Understanding Interest Charges on Margin Loans

The SEC recently published an Investor Bulletin with important information about interest charges on margin accounts. Trading on margin is not free. Like other borrowed money, broker-dealers that lend money to investors to trade on margin charge interest. These interest charges increase risk, reduce an investor’s return, and increase the amount of money an investor must earn to break even.

An investor should understand the interest rate charged by the broker-dealer and also whether the firm uses netting. A broker-dealer that uses netting may sweep cash in an investor’s cash account to the investor’s margin account, reducing the margin loan and the amount of interest that the investor pays. In contrast, a broker-dealer with a no netting policy charges interest on the full amount of the margin loan, while paying what is most likely a lower interest rate on the investor’s cash account. In the no netting scenario, the money in the investor’s cash account does not reduce the amount of the margin loan. 

The investor’s margin agreement with the broker-dealer should specify how interest is calculated and whether the broker-dealer uses netting. 

The SEC’s Investor Bulletin has a list of questions for investors to ask about interest charges on margin accounts. They are:

  • What is the interest rate on margin loans?
  • Can this interest rate vary? If yes, then how often does it change and where can you find those changes?
  • How often do interest charges accrue on the margin loan balance (daily, weekly, monthly)?
  • How can you reduce the margin loan balance?
  • Does the firm net your cash account balances and margin account balances to reduce the interest you pay on margin loan balances? Does it matter whether your cash and margin accounts are set up in a certain way (e.g., as separate accounts or as “sub accounts” with one master account)?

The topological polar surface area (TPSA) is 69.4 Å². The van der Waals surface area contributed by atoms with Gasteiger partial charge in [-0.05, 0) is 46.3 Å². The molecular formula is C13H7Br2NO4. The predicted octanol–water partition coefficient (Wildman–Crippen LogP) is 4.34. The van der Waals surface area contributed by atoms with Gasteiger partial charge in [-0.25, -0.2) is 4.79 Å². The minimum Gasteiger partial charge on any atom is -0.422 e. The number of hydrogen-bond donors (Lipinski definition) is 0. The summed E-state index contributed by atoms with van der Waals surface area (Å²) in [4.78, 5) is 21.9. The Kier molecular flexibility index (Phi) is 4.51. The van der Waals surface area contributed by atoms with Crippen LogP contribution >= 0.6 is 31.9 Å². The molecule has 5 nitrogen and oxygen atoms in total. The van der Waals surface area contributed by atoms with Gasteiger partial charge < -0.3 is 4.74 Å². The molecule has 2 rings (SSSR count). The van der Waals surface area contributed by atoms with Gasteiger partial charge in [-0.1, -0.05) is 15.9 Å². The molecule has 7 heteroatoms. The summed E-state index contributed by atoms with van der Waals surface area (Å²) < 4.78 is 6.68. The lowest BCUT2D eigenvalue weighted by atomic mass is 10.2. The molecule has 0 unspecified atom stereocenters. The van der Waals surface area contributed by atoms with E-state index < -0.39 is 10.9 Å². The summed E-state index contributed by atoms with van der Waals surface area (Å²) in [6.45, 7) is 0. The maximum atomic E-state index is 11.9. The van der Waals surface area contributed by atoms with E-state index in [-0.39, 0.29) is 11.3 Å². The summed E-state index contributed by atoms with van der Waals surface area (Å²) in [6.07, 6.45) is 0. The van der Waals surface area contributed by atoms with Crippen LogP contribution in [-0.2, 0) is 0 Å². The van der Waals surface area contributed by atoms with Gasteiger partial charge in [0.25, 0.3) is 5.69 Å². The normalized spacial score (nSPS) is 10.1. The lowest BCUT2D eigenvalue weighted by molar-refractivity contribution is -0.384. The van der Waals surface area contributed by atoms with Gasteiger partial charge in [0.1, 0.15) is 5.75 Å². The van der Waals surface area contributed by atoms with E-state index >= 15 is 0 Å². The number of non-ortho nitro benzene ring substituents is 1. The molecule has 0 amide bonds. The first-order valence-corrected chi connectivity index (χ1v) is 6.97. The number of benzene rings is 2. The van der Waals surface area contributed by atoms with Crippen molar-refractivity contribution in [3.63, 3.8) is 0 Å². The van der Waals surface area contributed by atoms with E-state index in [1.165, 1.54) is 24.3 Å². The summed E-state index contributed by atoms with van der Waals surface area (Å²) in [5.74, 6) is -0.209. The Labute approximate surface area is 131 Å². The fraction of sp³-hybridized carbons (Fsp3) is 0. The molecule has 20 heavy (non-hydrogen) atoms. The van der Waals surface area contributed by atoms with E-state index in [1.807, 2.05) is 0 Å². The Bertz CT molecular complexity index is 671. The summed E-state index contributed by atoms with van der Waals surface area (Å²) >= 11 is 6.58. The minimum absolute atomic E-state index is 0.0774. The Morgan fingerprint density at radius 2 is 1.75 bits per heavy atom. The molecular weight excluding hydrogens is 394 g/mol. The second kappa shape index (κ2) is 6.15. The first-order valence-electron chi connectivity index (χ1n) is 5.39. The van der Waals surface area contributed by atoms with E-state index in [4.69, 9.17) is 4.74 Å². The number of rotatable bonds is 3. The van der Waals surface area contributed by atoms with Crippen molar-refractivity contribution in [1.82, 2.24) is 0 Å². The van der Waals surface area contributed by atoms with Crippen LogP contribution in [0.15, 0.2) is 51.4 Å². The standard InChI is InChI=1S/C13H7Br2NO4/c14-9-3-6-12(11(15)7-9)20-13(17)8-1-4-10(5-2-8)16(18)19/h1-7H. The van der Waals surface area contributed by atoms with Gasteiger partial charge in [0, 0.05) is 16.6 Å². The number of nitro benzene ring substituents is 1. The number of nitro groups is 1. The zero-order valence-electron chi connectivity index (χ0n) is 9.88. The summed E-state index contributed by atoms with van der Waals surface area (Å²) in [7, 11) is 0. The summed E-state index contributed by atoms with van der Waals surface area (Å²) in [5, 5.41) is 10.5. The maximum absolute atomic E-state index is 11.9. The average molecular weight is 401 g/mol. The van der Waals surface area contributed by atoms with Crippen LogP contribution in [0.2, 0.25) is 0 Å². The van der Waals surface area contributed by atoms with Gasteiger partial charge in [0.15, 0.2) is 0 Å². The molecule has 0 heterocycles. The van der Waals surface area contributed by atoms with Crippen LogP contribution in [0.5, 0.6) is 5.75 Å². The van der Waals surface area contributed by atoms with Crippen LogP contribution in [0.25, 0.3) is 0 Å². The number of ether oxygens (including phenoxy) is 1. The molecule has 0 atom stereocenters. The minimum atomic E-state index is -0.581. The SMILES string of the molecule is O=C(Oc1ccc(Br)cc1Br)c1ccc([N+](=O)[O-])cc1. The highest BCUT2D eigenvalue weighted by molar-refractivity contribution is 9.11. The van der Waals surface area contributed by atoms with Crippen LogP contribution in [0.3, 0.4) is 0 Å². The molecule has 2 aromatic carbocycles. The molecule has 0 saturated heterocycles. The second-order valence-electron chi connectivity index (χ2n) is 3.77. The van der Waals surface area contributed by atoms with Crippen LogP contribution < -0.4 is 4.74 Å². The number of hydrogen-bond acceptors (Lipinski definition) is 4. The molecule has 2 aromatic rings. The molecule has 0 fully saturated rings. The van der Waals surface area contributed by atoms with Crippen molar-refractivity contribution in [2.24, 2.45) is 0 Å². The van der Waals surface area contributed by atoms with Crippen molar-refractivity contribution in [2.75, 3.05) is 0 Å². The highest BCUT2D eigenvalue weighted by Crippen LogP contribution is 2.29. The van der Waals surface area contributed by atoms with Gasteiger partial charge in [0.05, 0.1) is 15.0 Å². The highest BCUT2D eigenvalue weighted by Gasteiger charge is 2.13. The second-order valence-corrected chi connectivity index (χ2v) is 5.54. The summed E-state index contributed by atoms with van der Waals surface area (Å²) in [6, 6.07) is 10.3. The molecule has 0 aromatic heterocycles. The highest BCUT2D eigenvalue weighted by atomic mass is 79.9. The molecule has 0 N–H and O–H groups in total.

• If so, how does the firm’s netting policy work with your accounts?
  • How do cash or money market sweep programs (where your extra cash is swept into a bank account or money market account) impact the firm’s netting practices?

For more information about margin accounts, an earlier Investor Bulletin, Understanding Margin Accounts, is a good starting point.

This blog is intended to provide information to the general public and to practitioners about developments that may impact Oregon Investments.

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Cody Berne

Cody Berne is an attorney at Stoll Berne in Portland. Cody’s practice focuses on representing investors who lost money because of fraud and other misconduct, class actions, and business litigation. He is an active member of the Oregon Trial Lawyers Association.


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The information contained in this blog does not constitute legal advice, and does not create an attorney-client relationship. We make no claims, promises or guarantees about the accuracy, completeness, or adequacy of the information contained in or linked to this blog.